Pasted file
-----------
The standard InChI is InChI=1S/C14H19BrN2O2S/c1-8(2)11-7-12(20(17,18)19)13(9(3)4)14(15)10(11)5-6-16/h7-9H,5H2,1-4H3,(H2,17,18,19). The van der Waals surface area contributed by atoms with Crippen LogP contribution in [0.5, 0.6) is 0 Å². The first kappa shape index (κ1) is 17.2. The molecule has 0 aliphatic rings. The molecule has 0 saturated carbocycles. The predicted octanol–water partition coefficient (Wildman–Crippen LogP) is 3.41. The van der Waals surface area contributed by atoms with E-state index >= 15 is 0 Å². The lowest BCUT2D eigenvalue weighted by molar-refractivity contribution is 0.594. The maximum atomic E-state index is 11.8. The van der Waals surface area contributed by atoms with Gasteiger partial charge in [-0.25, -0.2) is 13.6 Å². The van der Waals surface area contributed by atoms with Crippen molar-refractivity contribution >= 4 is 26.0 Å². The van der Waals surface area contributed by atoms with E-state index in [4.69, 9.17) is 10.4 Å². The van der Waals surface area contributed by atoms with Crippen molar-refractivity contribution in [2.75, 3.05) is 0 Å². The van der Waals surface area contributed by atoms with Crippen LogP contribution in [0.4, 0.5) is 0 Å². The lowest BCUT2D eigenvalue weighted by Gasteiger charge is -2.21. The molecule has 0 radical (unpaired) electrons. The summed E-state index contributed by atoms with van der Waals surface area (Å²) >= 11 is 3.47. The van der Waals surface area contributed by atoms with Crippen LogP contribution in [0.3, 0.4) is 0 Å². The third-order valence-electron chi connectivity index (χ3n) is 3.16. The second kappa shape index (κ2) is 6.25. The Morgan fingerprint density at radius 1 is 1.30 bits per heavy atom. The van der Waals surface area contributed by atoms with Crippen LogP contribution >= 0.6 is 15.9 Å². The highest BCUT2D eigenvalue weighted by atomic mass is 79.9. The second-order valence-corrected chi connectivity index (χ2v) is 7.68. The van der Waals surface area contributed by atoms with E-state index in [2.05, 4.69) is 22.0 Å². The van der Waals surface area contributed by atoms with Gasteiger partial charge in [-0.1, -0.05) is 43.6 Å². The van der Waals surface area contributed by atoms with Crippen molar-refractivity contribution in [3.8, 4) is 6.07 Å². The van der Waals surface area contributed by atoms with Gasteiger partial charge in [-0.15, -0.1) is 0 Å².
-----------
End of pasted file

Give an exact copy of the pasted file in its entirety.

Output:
The standard InChI is InChI=1S/C14H19BrN2O2S/c1-8(2)11-7-12(20(17,18)19)13(9(3)4)14(15)10(11)5-6-16/h7-9H,5H2,1-4H3,(H2,17,18,19). The van der Waals surface area contributed by atoms with Crippen LogP contribution in [0.5, 0.6) is 0 Å². The first kappa shape index (κ1) is 17.2. The molecule has 0 aliphatic rings. The molecule has 0 saturated carbocycles. The predicted octanol–water partition coefficient (Wildman–Crippen LogP) is 3.41. The van der Waals surface area contributed by atoms with E-state index >= 15 is 0 Å². The lowest BCUT2D eigenvalue weighted by molar-refractivity contribution is 0.594. The maximum atomic E-state index is 11.8. The van der Waals surface area contributed by atoms with Gasteiger partial charge in [-0.25, -0.2) is 13.6 Å². The van der Waals surface area contributed by atoms with Crippen molar-refractivity contribution >= 4 is 26.0 Å². The van der Waals surface area contributed by atoms with E-state index in [4.69, 9.17) is 10.4 Å². The van der Waals surface area contributed by atoms with Crippen molar-refractivity contribution in [2.75, 3.05) is 0 Å². The van der Waals surface area contributed by atoms with Crippen LogP contribution in [0.4, 0.5) is 0 Å². The lowest BCUT2D eigenvalue weighted by Gasteiger charge is -2.21. The molecule has 0 radical (unpaired) electrons. The summed E-state index contributed by atoms with van der Waals surface area (Å²) >= 11 is 3.47. The van der Waals surface area contributed by atoms with Crippen LogP contribution in [0.3, 0.4) is 0 Å². The third-order valence-electron chi connectivity index (χ3n) is 3.16. The second kappa shape index (κ2) is 6.25. The Morgan fingerprint density at radius 1 is 1.30 bits per heavy atom. The van der Waals surface area contributed by atoms with Crippen LogP contribution >= 0.6 is 15.9 Å². The highest BCUT2D eigenvalue weighted by atomic mass is 79.9. The second-order valence-corrected chi connectivity index (χ2v) is 7.68. The van der Waals surface area contributed by atoms with E-state index in [2.05, 4.69) is 22.0 Å². The van der Waals surface area contributed by atoms with Gasteiger partial charge in [-0.1, -0.05) is 43.6 Å². The van der Waals surface area contributed by atoms with Crippen molar-refractivity contribution in [3.8, 4) is 6.07 Å². The van der Waals surface area contributed by atoms with Gasteiger partial charge in [-0.15, -0.1) is 0 Å².